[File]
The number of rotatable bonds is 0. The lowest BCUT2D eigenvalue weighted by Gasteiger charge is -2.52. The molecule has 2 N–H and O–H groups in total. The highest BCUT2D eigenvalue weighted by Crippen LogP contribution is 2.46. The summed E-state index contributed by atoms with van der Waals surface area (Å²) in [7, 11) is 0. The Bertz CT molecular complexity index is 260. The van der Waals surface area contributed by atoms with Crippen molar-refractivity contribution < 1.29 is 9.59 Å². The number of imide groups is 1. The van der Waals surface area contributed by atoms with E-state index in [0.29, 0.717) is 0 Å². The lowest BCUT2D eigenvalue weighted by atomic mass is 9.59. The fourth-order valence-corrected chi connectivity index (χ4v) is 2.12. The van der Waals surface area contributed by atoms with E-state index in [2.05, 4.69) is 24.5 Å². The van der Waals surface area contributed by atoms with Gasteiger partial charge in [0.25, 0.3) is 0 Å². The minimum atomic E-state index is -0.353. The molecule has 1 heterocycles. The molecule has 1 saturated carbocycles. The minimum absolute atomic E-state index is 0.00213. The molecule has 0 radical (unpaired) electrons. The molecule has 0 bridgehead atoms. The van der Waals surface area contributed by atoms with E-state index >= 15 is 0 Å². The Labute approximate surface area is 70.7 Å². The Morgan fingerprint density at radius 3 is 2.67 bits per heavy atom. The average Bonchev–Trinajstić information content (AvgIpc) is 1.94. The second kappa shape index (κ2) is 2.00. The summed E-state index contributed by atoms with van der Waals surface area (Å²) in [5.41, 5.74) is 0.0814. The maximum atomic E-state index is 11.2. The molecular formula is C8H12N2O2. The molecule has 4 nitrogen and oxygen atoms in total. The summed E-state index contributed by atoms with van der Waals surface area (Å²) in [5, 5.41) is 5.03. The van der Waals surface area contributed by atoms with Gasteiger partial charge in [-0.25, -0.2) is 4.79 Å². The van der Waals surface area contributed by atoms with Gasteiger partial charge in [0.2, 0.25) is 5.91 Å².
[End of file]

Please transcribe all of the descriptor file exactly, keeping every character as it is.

The number of rotatable bonds is 0. The lowest BCUT2D eigenvalue weighted by Gasteiger charge is -2.52. The molecule has 2 N–H and O–H groups in total. The highest BCUT2D eigenvalue weighted by Crippen LogP contribution is 2.46. The summed E-state index contributed by atoms with van der Waals surface area (Å²) in [7, 11) is 0. The Bertz CT molecular complexity index is 260. The van der Waals surface area contributed by atoms with Crippen molar-refractivity contribution < 1.29 is 9.59 Å². The number of imide groups is 1. The van der Waals surface area contributed by atoms with E-state index in [0.29, 0.717) is 0 Å². The lowest BCUT2D eigenvalue weighted by atomic mass is 9.59. The fourth-order valence-corrected chi connectivity index (χ4v) is 2.12. The van der Waals surface area contributed by atoms with E-state index in [2.05, 4.69) is 24.5 Å². The van der Waals surface area contributed by atoms with Gasteiger partial charge in [0.25, 0.3) is 0 Å². The minimum atomic E-state index is -0.353. The molecule has 1 heterocycles. The molecule has 1 saturated carbocycles. The minimum absolute atomic E-state index is 0.00213. The molecule has 0 radical (unpaired) electrons. The molecule has 0 bridgehead atoms. The van der Waals surface area contributed by atoms with E-state index >= 15 is 0 Å². The Labute approximate surface area is 70.7 Å². The Morgan fingerprint density at radius 3 is 2.67 bits per heavy atom. The average Bonchev–Trinajstić information content (AvgIpc) is 1.94. The second kappa shape index (κ2) is 2.00. The summed E-state index contributed by atoms with van der Waals surface area (Å²) in [5.41, 5.74) is 0.0814. The maximum atomic E-state index is 11.2. The molecular formula is C8H12N2O2. The molecule has 4 nitrogen and oxygen atoms in total. The summed E-state index contributed by atoms with van der Waals surface area (Å²) in [5, 5.41) is 5.03. The van der Waals surface area contributed by atoms with Gasteiger partial charge in [-0.25, -0.2) is 4.79 Å². The van der Waals surface area contributed by atoms with Gasteiger partial charge in [0.2, 0.25) is 5.91 Å².